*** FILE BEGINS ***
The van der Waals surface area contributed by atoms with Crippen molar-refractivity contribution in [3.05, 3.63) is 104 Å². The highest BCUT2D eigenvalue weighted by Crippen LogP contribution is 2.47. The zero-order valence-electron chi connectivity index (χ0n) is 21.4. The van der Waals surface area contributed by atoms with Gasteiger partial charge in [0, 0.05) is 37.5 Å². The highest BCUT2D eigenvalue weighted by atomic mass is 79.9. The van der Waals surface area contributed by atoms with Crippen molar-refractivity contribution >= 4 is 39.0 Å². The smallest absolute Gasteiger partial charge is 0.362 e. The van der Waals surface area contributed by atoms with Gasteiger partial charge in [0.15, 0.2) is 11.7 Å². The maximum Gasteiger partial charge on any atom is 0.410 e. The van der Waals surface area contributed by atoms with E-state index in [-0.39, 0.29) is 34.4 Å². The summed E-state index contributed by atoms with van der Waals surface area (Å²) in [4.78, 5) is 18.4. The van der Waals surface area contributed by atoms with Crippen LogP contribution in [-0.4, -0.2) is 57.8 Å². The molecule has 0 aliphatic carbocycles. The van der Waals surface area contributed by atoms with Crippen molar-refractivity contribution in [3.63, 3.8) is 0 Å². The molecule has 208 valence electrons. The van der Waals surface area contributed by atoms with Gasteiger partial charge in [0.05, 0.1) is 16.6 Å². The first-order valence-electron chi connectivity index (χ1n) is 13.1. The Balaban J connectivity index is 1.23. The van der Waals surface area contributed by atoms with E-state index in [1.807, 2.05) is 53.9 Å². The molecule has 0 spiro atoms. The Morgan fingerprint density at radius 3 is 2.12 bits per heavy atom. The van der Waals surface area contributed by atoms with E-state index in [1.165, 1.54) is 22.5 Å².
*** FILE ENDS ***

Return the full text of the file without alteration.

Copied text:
The van der Waals surface area contributed by atoms with Crippen molar-refractivity contribution in [3.05, 3.63) is 104 Å². The highest BCUT2D eigenvalue weighted by Crippen LogP contribution is 2.47. The zero-order valence-electron chi connectivity index (χ0n) is 21.4. The van der Waals surface area contributed by atoms with Gasteiger partial charge in [0, 0.05) is 37.5 Å². The highest BCUT2D eigenvalue weighted by atomic mass is 79.9. The van der Waals surface area contributed by atoms with Crippen molar-refractivity contribution >= 4 is 39.0 Å². The smallest absolute Gasteiger partial charge is 0.362 e. The van der Waals surface area contributed by atoms with Gasteiger partial charge in [0.15, 0.2) is 11.7 Å². The maximum Gasteiger partial charge on any atom is 0.410 e. The van der Waals surface area contributed by atoms with E-state index in [-0.39, 0.29) is 34.4 Å². The summed E-state index contributed by atoms with van der Waals surface area (Å²) in [4.78, 5) is 18.4. The van der Waals surface area contributed by atoms with Crippen LogP contribution in [-0.4, -0.2) is 57.8 Å². The molecule has 0 aliphatic carbocycles. The van der Waals surface area contributed by atoms with Crippen molar-refractivity contribution in [3.63, 3.8) is 0 Å². The molecule has 208 valence electrons. The van der Waals surface area contributed by atoms with Gasteiger partial charge in [0.05, 0.1) is 16.6 Å². The first-order valence-electron chi connectivity index (χ1n) is 13.1. The Balaban J connectivity index is 1.23. The van der Waals surface area contributed by atoms with E-state index in [1.807, 2.05) is 53.9 Å². The molecule has 0 spiro atoms. The Morgan fingerprint density at radius 3 is 2.12 bits per heavy atom. The van der Waals surface area contributed by atoms with E-state index in [1.165, 1.54) is 22.5 Å².